How to Cook Chicken in a Crockpot & Then Grill It

by Sara Ipatenco

A Crock-Pot allows you to cook chicken at a slow pace over low heat, which produces tender and juicy meat, but may not have the flavor that grilled chicken offers. Slow-cooking the chicken first and then grilling it allows you the best of both worlds. Your Crock-Pot will cook the chicken through, and the grill will enhance the flavor and add some crunch. Served with grilled potatoes and assorted vegetables, the Crock-Pot and your outdoor grill help you prepare a tasty and healthy meal.

Spray the interior of your Crock-Pot with nonstick cooking spray.

Place your chicken breasts inside the Crock-Pot.

Pour the chicken broth over the chicken breasts.

Sprinkle with salt, pepper, garlic powder, celery seed and paprika.

Cover the Crock-Pot with the lid and turn the heat to low.

Cook the chicken breasts for four to five hours.

Preheat your outdoor grill to medium high heat.

Take the cooked chicken breasts out of the Crock-Pot, using a pair of tongs.

Use a basting brush to coat both sides of the chicken breasts with olive oil.

Place the chicken breasts on the hot grill and cook for five to six minutes, or just until the meat begins to brown.

Flip the chicken breasts over and cook for another five to six minutes, or until browned.

Transfer the grilled chicken to a serving platter and serve immediately.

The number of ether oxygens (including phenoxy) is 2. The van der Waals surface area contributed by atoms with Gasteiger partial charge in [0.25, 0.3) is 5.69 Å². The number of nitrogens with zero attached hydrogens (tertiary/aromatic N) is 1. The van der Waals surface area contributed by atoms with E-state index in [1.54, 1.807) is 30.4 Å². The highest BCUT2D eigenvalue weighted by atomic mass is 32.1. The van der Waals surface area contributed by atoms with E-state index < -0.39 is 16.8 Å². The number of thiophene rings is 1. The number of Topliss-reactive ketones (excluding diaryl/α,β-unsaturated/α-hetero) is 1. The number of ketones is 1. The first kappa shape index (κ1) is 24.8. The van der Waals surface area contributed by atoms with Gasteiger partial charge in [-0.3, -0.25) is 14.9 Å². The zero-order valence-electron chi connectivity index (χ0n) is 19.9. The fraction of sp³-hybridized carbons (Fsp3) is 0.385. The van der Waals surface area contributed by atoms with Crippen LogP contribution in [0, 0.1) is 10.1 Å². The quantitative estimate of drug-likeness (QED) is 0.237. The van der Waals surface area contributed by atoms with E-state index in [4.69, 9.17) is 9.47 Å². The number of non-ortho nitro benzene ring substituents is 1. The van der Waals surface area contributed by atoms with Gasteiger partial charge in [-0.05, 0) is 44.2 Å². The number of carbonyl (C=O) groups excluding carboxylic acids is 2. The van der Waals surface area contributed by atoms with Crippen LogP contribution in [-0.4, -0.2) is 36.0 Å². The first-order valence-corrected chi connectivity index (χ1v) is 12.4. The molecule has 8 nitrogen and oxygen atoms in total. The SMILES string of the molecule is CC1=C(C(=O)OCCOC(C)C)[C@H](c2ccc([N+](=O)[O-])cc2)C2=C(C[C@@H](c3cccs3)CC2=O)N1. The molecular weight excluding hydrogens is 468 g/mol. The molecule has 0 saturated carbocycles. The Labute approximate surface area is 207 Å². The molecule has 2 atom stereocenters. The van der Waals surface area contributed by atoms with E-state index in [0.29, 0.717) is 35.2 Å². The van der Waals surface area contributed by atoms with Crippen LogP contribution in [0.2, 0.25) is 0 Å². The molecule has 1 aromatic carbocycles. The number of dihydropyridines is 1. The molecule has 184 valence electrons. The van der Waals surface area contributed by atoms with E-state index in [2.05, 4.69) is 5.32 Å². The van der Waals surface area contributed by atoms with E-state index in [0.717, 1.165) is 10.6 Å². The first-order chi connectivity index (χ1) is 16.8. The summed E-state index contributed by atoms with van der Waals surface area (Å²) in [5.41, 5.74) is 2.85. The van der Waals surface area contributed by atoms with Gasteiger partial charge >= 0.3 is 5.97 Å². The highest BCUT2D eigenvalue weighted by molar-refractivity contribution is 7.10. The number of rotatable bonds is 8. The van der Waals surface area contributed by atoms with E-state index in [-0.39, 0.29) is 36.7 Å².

Tips

  • Replace the garlic powder, celery seed and paprika with any spices or herbs you like. Basil, oregano, cayenne pepper and thyme are some flavorful suggestions.

    Serve the cooked chicken breasts with a side of barbecue sauce, or shred, mix with barbecue sauce and serve on buns to make a tasty sandwich.

    Shred the grilled chicken and add to a tossed salad for a boost of protein, as well as some additional flavor.

References

  • "Knack Chicken Classics: A Step-by-Step Guide to Favorites for Every Season"; Linda Johnson Larsen and Debi Harbin; 2010
  • "How to Cook Everything: 2,000 Simple Recipes for Great Food"; Mark Bittman and Alan Witschonke; 2008
  • Culinary Institute of America: How to Grill Chicken

Photo Credits

  • Ben6/iStock/Getty Images

About the Author

Sara Ipatenco has taught writing, health and nutrition. She started writing in 2007 and has been published in Teaching Tolerance magazine. Ipatenco holds a bachelor's degree and a master's degree in education, both from the University of Denver.